Keynote: The History and Future of Wearable Computing and Virtual Experience

Location: Grand Ballroom ABC
Day of week: Monday, Nov 7, 2016.
Duration: 9:00am – 10:10am

Summary

Miniature electronics and and global supply chains have us on the cusp of a new era of human experience. Early forms of wearable computing focused on augmenting the human ability to compute freely. As pioneer Steve Mann and calm technology pioneer Mark Weiser wanted, “to free the human to not act as a machine”. What does this mean for us as designers and developers, and how can we build interfaces for the next generation of devices?

Who was here before us, and how can we best learn from them? These are the machines that will be a part of our lives in only a few years from now, and the best way to learn about the future is to dig into the past. This talk will focus on trends in wearable computing and VR as it developed from the 1960s to now, and then into the future. This talk will cover various topics on the history and future of wearables. We’ll learn about Ivan Sutherland, human augmentation, infrastructure, machine vision, processing, distributed computing and wireless data transfer, a church dedicated to VR, computer backpacks, heads up displays, reality editing, job simulators and unexplored realms of experience that haven’t yet come to life. We’ll also learn about the road from virtual reality to augmented reality and what we need to build to get there. This talk is for anyone interested in how we can add a new layer of interactivity to our world and how we can take the next steps to get there.

I’ll be giving an additional talk in addition to my keynote! Details below:

Second Talk: Designing Calm Technology

Track: UX Reimagined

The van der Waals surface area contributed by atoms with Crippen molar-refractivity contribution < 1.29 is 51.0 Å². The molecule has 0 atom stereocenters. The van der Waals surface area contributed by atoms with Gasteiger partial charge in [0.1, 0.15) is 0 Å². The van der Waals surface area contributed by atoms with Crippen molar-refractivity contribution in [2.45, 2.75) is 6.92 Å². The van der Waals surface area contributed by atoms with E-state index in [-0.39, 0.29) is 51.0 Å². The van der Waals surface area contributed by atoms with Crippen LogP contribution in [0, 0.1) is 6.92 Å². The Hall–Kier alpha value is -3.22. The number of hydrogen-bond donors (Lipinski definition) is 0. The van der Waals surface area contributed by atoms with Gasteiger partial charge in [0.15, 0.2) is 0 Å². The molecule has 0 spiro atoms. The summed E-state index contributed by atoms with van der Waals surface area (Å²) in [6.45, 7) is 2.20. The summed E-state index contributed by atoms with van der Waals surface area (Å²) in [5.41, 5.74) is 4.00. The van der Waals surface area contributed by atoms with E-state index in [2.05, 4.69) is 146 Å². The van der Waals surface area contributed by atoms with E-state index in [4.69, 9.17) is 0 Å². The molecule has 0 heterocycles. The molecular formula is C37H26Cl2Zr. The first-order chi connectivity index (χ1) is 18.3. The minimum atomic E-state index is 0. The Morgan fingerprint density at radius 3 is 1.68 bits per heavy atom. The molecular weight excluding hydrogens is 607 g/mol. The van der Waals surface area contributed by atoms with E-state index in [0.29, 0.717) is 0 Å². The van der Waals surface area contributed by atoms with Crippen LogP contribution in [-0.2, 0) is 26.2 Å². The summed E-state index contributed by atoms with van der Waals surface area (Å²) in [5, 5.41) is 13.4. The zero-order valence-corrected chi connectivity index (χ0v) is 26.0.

Location: Seacliff ABC
Day of week: Wednesday, November 9th, 2016.
Duration: 1:40pm – 2:30pm

Summary

Our world is made of information that competes for our attention. What is needed? What is not? We cannot interact with our everyday life in the same way we interact with a desktop computer. The terms calm computing and calm technology were coined in 1995 by PARC Researchers Mark Weiser and John Seely Brown in reaction to the increasing complexities that information technologies were creating. Calm technology describes a state of technological maturity where a user’s primary task is not computing, but being human. The idea behind Calm Technology is to have smarter people, not things. Technology shouldn’t require all of our attention, just some of it, and only when necessary.

How can our devices take advantage of location, proximity and haptics to help improve our lives instead of get in the way? How can designers can make apps “ambient” while respecting privacy and security? This talk will cover how to use principles of Calm Technology to design the next generation of connected devices. We’ll look at notification styles, compressing information into other senses, and designing for the least amount of cognitive overhead.